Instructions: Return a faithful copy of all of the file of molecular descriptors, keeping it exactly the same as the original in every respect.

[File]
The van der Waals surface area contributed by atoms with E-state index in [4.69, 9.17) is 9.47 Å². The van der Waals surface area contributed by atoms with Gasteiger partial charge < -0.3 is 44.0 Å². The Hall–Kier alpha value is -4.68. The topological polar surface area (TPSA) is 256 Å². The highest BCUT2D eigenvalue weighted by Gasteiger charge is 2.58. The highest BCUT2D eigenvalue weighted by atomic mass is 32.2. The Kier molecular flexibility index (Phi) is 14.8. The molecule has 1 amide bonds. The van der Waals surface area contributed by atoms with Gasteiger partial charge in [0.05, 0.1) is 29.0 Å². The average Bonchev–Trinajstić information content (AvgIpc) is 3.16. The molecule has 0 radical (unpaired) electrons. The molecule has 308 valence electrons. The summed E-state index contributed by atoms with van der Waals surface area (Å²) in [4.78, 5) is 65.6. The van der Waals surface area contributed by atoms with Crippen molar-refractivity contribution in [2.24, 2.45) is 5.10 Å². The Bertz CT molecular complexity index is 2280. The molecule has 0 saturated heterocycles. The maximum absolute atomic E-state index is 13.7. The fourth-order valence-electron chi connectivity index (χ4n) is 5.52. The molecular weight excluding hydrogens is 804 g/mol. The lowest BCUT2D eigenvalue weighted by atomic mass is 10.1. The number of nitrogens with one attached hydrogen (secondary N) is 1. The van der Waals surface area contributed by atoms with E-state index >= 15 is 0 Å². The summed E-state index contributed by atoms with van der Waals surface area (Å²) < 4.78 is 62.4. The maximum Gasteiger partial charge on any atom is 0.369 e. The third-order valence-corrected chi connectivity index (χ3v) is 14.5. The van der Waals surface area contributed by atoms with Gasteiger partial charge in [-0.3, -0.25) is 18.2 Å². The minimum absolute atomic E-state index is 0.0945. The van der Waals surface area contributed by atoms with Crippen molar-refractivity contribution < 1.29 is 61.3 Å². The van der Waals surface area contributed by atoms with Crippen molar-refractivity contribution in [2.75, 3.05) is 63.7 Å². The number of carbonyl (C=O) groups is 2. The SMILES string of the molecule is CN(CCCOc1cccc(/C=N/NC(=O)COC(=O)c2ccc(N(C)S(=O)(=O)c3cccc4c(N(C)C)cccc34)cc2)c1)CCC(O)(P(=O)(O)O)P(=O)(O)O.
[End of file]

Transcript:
The van der Waals surface area contributed by atoms with E-state index in [4.69, 9.17) is 9.47 Å². The van der Waals surface area contributed by atoms with Gasteiger partial charge < -0.3 is 44.0 Å². The Hall–Kier alpha value is -4.68. The topological polar surface area (TPSA) is 256 Å². The highest BCUT2D eigenvalue weighted by Gasteiger charge is 2.58. The highest BCUT2D eigenvalue weighted by atomic mass is 32.2. The Kier molecular flexibility index (Phi) is 14.8. The molecule has 1 amide bonds. The van der Waals surface area contributed by atoms with Gasteiger partial charge in [0.05, 0.1) is 29.0 Å². The average Bonchev–Trinajstić information content (AvgIpc) is 3.16. The molecule has 0 radical (unpaired) electrons. The molecule has 308 valence electrons. The summed E-state index contributed by atoms with van der Waals surface area (Å²) in [4.78, 5) is 65.6. The van der Waals surface area contributed by atoms with Crippen molar-refractivity contribution in [2.24, 2.45) is 5.10 Å². The Bertz CT molecular complexity index is 2280. The molecule has 0 saturated heterocycles. The maximum absolute atomic E-state index is 13.7. The fourth-order valence-electron chi connectivity index (χ4n) is 5.52. The molecular weight excluding hydrogens is 804 g/mol. The lowest BCUT2D eigenvalue weighted by atomic mass is 10.1. The number of nitrogens with one attached hydrogen (secondary N) is 1. The van der Waals surface area contributed by atoms with E-state index >= 15 is 0 Å². The summed E-state index contributed by atoms with van der Waals surface area (Å²) < 4.78 is 62.4. The maximum Gasteiger partial charge on any atom is 0.369 e. The third-order valence-corrected chi connectivity index (χ3v) is 14.5. The van der Waals surface area contributed by atoms with Gasteiger partial charge in [-0.3, -0.25) is 18.2 Å². The minimum absolute atomic E-state index is 0.0945. The van der Waals surface area contributed by atoms with Crippen molar-refractivity contribution < 1.29 is 61.3 Å². The van der Waals surface area contributed by atoms with Crippen molar-refractivity contribution in [2.75, 3.05) is 63.7 Å². The number of carbonyl (C=O) groups is 2. The SMILES string of the molecule is CN(CCCOc1cccc(/C=N/NC(=O)COC(=O)c2ccc(N(C)S(=O)(=O)c3cccc4c(N(C)C)cccc34)cc2)c1)CCC(O)(P(=O)(O)O)P(=O)(O)O.